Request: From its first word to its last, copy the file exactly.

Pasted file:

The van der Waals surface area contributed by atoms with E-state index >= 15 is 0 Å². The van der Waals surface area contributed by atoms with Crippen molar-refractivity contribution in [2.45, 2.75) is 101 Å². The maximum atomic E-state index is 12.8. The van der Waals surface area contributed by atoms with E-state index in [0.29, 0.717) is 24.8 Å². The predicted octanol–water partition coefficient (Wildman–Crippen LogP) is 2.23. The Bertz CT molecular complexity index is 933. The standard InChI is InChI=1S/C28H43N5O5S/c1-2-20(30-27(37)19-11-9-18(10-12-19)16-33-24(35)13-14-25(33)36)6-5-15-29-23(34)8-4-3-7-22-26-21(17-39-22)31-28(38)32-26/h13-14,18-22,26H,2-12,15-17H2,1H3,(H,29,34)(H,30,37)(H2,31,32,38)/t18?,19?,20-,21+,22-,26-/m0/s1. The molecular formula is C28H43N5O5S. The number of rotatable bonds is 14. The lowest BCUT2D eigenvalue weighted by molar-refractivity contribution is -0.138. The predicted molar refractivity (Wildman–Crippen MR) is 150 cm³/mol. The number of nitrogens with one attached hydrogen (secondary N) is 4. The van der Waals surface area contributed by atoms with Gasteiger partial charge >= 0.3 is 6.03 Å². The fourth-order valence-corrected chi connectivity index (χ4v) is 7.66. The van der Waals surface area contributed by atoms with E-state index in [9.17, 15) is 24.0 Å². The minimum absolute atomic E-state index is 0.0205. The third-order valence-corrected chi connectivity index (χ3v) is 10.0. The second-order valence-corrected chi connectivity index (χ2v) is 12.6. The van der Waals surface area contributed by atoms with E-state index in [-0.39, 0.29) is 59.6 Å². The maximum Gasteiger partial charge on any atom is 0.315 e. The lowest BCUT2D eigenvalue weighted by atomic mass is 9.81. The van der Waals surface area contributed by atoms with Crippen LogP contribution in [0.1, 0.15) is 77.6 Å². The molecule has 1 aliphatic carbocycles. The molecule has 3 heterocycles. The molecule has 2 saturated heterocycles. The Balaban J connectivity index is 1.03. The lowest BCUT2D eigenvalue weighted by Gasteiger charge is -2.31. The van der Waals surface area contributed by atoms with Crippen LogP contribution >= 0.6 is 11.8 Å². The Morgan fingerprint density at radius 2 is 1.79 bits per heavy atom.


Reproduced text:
The van der Waals surface area contributed by atoms with E-state index >= 15 is 0 Å². The van der Waals surface area contributed by atoms with Crippen molar-refractivity contribution in [2.45, 2.75) is 101 Å². The maximum atomic E-state index is 12.8. The van der Waals surface area contributed by atoms with E-state index in [0.29, 0.717) is 24.8 Å². The predicted octanol–water partition coefficient (Wildman–Crippen LogP) is 2.23. The Bertz CT molecular complexity index is 933. The standard InChI is InChI=1S/C28H43N5O5S/c1-2-20(30-27(37)19-11-9-18(10-12-19)16-33-24(35)13-14-25(33)36)6-5-15-29-23(34)8-4-3-7-22-26-21(17-39-22)31-28(38)32-26/h13-14,18-22,26H,2-12,15-17H2,1H3,(H,29,34)(H,30,37)(H2,31,32,38)/t18?,19?,20-,21+,22-,26-/m0/s1. The molecular formula is C28H43N5O5S. The number of rotatable bonds is 14. The lowest BCUT2D eigenvalue weighted by molar-refractivity contribution is -0.138. The predicted molar refractivity (Wildman–Crippen MR) is 150 cm³/mol. The number of nitrogens with one attached hydrogen (secondary N) is 4. The van der Waals surface area contributed by atoms with Gasteiger partial charge >= 0.3 is 6.03 Å². The fourth-order valence-corrected chi connectivity index (χ4v) is 7.66. The van der Waals surface area contributed by atoms with E-state index in [9.17, 15) is 24.0 Å². The minimum absolute atomic E-state index is 0.0205. The third-order valence-corrected chi connectivity index (χ3v) is 10.0. The second-order valence-corrected chi connectivity index (χ2v) is 12.6. The van der Waals surface area contributed by atoms with E-state index in [-0.39, 0.29) is 59.6 Å². The maximum Gasteiger partial charge on any atom is 0.315 e. The lowest BCUT2D eigenvalue weighted by atomic mass is 9.81. The van der Waals surface area contributed by atoms with Crippen LogP contribution in [0.1, 0.15) is 77.6 Å². The molecule has 1 aliphatic carbocycles. The molecule has 3 heterocycles. The molecule has 2 saturated heterocycles. The Balaban J connectivity index is 1.03. The lowest BCUT2D eigenvalue weighted by Gasteiger charge is -2.31. The van der Waals surface area contributed by atoms with Crippen LogP contribution >= 0.6 is 11.8 Å². The Morgan fingerprint density at radius 2 is 1.79 bits per heavy atom.